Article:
egypt: poetry in revolution

In following various tweets and retweets on twitter, I stumbled across this post (below), which I wish I had found when I put up my post yesterday about the girl who led chants in Cairo several days ago.

I know enough to know that things like this: “What does Mubarak want anyway? All Egyptians to kiss his feet? No, Mubarak, we will not! Tomorrow we’ll trample you with our shoes!” are very insulting — shoes are used to express a high level of insult in arabic cultures. (Remember when Bush had a shoe thrown at him in Baghdad?) That’s pretty basic.

But this article gives me so much more with which to contemplate the videos that have come out of Egypt the last week. I recommend you go read this — I know I very much enjoy this kind of cultural background to what I see: Poetry as an Instrument of Revolution

As I’ve been monitoring the various news streams over the past week or so, there has been quite a bit of colorful language used in many of the Tweets, blog posts and comments from Egypt and beyond. By colorful language I don’t mean cursing and such, although there is a thread of that too, but rich creative full expressions of people’s thoughts and feelings. Most are in Arabic and I’ve found a few sources of translations for some and often people are spontaneously providing English translations.

She references and quotes from The Poetry of Revolt which is also well worth reading. A little bit of background:

Since the 1970s, it has been Ahmed Fouad Negm who has played the leading role as lyricist of militant opposition to the regimes of Egypt. For forty years, Negm’s colloquial poems—many set to music by Sheikh Imam—have electrified student, labor and dissident movements from the Egyptian underclass. Negm’s poetry ranges from praise (madh) for the courage of ordinary Egyptians, to invective (hija’) for Egypt’s overlords—and it is no accident that you could hear his songs being sung by the leftist activists who spearheaded the first day of revolt on January 25.

He goes on to note something that I think explains how the protesters lost their fear (which is easily sensed — regardless of which language you do or do not speak — from watching numerous video clips):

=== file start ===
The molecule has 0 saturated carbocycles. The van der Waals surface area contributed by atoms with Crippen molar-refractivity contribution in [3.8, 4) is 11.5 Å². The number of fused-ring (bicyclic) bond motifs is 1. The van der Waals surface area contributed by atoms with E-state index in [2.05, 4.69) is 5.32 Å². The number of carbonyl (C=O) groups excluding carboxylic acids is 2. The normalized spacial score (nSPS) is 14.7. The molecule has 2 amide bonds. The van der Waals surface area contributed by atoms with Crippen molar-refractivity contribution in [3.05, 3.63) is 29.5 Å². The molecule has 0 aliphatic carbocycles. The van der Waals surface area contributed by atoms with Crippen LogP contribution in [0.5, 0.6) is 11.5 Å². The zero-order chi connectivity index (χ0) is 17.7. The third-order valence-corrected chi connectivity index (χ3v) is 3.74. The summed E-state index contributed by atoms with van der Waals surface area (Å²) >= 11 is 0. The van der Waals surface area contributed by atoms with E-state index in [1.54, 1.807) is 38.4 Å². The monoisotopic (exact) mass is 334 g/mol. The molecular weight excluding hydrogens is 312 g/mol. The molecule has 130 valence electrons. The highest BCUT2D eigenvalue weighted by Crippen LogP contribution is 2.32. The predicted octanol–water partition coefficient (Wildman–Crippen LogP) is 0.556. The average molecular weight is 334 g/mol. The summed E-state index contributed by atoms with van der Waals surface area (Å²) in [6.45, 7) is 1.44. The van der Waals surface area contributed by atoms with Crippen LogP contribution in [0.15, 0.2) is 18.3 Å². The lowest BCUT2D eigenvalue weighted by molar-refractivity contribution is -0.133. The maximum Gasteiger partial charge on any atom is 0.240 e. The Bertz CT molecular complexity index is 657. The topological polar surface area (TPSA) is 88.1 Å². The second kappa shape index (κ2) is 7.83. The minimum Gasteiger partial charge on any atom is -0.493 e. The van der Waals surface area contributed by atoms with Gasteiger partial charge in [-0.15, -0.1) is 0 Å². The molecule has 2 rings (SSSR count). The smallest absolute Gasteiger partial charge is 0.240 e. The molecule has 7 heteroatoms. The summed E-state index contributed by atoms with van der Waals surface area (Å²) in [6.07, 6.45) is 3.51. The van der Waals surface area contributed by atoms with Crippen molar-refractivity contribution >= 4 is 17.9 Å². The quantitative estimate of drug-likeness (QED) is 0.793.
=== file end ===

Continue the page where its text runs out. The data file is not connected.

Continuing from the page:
Consider the most prominent slogan being chanted today by thousands of people in Tahrir Square: “Ish-sha‘b/yu-rîd/is-qât/in-ni-zâm.” Rendered into English, it might read, “The People want the regime to fall”—but that would not begin to translate the power this simple and complex couplet-slogan has in its context. There are real poetic reasons why this has emerged as a central slogan. For instance, unlike the more ironic—humorous or bitter—slogans, this one is sincere and states it all perfectly clearly. Likewise, the register of this couplet straddles colloquial Egyptian and standard media Arabic—and it is thus readily understandable to the massive Arab audiences who are watching and listening. And finally, like all the other couplet-slogans being shouted, this has a regular metrical and stress pattern (in this case: short-LONG, short-LONG, short-LONG, short-SHORT-LONG). While unlike most others, this particular couplet is not rhymed, it can be sung and shouted by thousands of people in a unified, clear cadence—and that seems to be a key factor in why it works so well.

The prosody of the revolt suggests that there is more at stake in these couplet-slogans than the creation and distillation of a purely semantic meaning. For one thing, the act of singing and shouting with large groups of fellow citizens has created a certain and palpable sense of community that had not existed before. And the knowledge that one belongs to a movement bound by a positive collective ethos is powerful in its own right—especially in the face of a regime that has always sought to morally denigrate all political opposition. Likewise, the act of singing invective that satirizes feared public figures has an immediate impact that cannot be cannot be explained in terms of language, for learning to laugh at one’s oppressor is a key part of unlearning fear. Indeed, witnesses to the revolt have consistently commented that in the early hours of the revolt—when invective was most ascendant—protesters began to lose their fear.

Go read these posts.

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